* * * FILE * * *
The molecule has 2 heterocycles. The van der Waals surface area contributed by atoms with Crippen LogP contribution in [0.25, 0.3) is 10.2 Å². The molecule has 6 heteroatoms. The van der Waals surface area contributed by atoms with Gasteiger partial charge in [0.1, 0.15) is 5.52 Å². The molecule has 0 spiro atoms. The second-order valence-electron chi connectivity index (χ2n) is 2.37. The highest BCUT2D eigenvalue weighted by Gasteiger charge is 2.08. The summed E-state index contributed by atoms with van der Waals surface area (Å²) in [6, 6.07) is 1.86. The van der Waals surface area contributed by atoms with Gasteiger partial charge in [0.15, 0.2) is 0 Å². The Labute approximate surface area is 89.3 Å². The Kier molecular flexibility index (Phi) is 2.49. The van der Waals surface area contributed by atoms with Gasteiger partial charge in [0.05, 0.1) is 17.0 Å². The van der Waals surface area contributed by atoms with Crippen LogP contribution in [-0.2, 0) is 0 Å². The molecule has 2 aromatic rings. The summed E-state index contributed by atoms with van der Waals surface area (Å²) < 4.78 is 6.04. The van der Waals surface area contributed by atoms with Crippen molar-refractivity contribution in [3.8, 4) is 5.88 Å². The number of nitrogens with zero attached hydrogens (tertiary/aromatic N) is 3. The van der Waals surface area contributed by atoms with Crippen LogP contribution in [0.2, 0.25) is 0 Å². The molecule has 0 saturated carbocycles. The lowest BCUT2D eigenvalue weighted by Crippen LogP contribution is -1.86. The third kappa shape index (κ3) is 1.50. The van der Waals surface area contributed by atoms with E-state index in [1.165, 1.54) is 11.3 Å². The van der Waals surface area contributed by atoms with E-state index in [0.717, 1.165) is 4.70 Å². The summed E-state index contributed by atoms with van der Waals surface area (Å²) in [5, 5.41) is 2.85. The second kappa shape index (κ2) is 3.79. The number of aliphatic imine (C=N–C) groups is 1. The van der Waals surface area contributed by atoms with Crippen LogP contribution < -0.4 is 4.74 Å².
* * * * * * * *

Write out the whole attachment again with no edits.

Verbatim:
The molecule has 2 heterocycles. The van der Waals surface area contributed by atoms with Crippen LogP contribution in [0.25, 0.3) is 10.2 Å². The molecule has 6 heteroatoms. The van der Waals surface area contributed by atoms with Gasteiger partial charge in [0.1, 0.15) is 5.52 Å². The molecule has 0 spiro atoms. The second-order valence-electron chi connectivity index (χ2n) is 2.37. The highest BCUT2D eigenvalue weighted by Gasteiger charge is 2.08. The summed E-state index contributed by atoms with van der Waals surface area (Å²) in [6, 6.07) is 1.86. The van der Waals surface area contributed by atoms with Gasteiger partial charge in [0.15, 0.2) is 0 Å². The Labute approximate surface area is 89.3 Å². The Kier molecular flexibility index (Phi) is 2.49. The van der Waals surface area contributed by atoms with Gasteiger partial charge in [0.05, 0.1) is 17.0 Å². The van der Waals surface area contributed by atoms with Crippen LogP contribution in [-0.2, 0) is 0 Å². The molecule has 2 aromatic rings. The summed E-state index contributed by atoms with van der Waals surface area (Å²) < 4.78 is 6.04. The van der Waals surface area contributed by atoms with Crippen molar-refractivity contribution in [3.8, 4) is 5.88 Å². The number of nitrogens with zero attached hydrogens (tertiary/aromatic N) is 3. The van der Waals surface area contributed by atoms with Crippen LogP contribution in [0.2, 0.25) is 0 Å². The molecule has 0 saturated carbocycles. The lowest BCUT2D eigenvalue weighted by Crippen LogP contribution is -1.86. The third kappa shape index (κ3) is 1.50. The van der Waals surface area contributed by atoms with E-state index in [1.165, 1.54) is 11.3 Å². The van der Waals surface area contributed by atoms with E-state index in [0.717, 1.165) is 4.70 Å². The summed E-state index contributed by atoms with van der Waals surface area (Å²) in [5, 5.41) is 2.85. The second kappa shape index (κ2) is 3.79. The number of aliphatic imine (C=N–C) groups is 1. The van der Waals surface area contributed by atoms with Crippen LogP contribution < -0.4 is 4.74 Å².